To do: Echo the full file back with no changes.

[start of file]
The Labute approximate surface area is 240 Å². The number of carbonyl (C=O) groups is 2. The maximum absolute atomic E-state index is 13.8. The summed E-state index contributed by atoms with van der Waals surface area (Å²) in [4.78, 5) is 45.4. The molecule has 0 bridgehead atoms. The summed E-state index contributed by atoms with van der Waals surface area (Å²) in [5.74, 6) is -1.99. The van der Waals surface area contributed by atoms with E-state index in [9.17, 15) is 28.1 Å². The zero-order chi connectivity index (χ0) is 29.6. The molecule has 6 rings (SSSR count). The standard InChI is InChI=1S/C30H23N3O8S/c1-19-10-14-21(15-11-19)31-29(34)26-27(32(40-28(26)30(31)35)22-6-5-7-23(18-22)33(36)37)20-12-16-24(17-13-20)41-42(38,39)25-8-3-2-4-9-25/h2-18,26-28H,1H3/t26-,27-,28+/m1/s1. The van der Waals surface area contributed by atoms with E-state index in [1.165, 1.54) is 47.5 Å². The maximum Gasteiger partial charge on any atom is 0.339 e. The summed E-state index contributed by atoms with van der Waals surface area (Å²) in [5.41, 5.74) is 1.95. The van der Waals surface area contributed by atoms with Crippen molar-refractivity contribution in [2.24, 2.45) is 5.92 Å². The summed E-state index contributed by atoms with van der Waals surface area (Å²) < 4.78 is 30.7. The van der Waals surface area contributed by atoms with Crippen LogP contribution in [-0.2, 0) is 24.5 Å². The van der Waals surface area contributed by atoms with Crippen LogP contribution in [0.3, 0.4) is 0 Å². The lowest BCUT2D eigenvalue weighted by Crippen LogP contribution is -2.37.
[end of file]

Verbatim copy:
The Labute approximate surface area is 240 Å². The number of carbonyl (C=O) groups is 2. The maximum absolute atomic E-state index is 13.8. The summed E-state index contributed by atoms with van der Waals surface area (Å²) in [4.78, 5) is 45.4. The molecule has 0 bridgehead atoms. The summed E-state index contributed by atoms with van der Waals surface area (Å²) in [5.74, 6) is -1.99. The van der Waals surface area contributed by atoms with E-state index in [9.17, 15) is 28.1 Å². The zero-order chi connectivity index (χ0) is 29.6. The molecule has 6 rings (SSSR count). The standard InChI is InChI=1S/C30H23N3O8S/c1-19-10-14-21(15-11-19)31-29(34)26-27(32(40-28(26)30(31)35)22-6-5-7-23(18-22)33(36)37)20-12-16-24(17-13-20)41-42(38,39)25-8-3-2-4-9-25/h2-18,26-28H,1H3/t26-,27-,28+/m1/s1. The van der Waals surface area contributed by atoms with E-state index in [1.165, 1.54) is 47.5 Å². The maximum Gasteiger partial charge on any atom is 0.339 e. The summed E-state index contributed by atoms with van der Waals surface area (Å²) in [5.41, 5.74) is 1.95. The van der Waals surface area contributed by atoms with Crippen molar-refractivity contribution in [2.24, 2.45) is 5.92 Å². The summed E-state index contributed by atoms with van der Waals surface area (Å²) < 4.78 is 30.7. The van der Waals surface area contributed by atoms with Crippen LogP contribution in [-0.2, 0) is 24.5 Å². The van der Waals surface area contributed by atoms with Crippen LogP contribution in [0.3, 0.4) is 0 Å². The lowest BCUT2D eigenvalue weighted by Crippen LogP contribution is -2.37.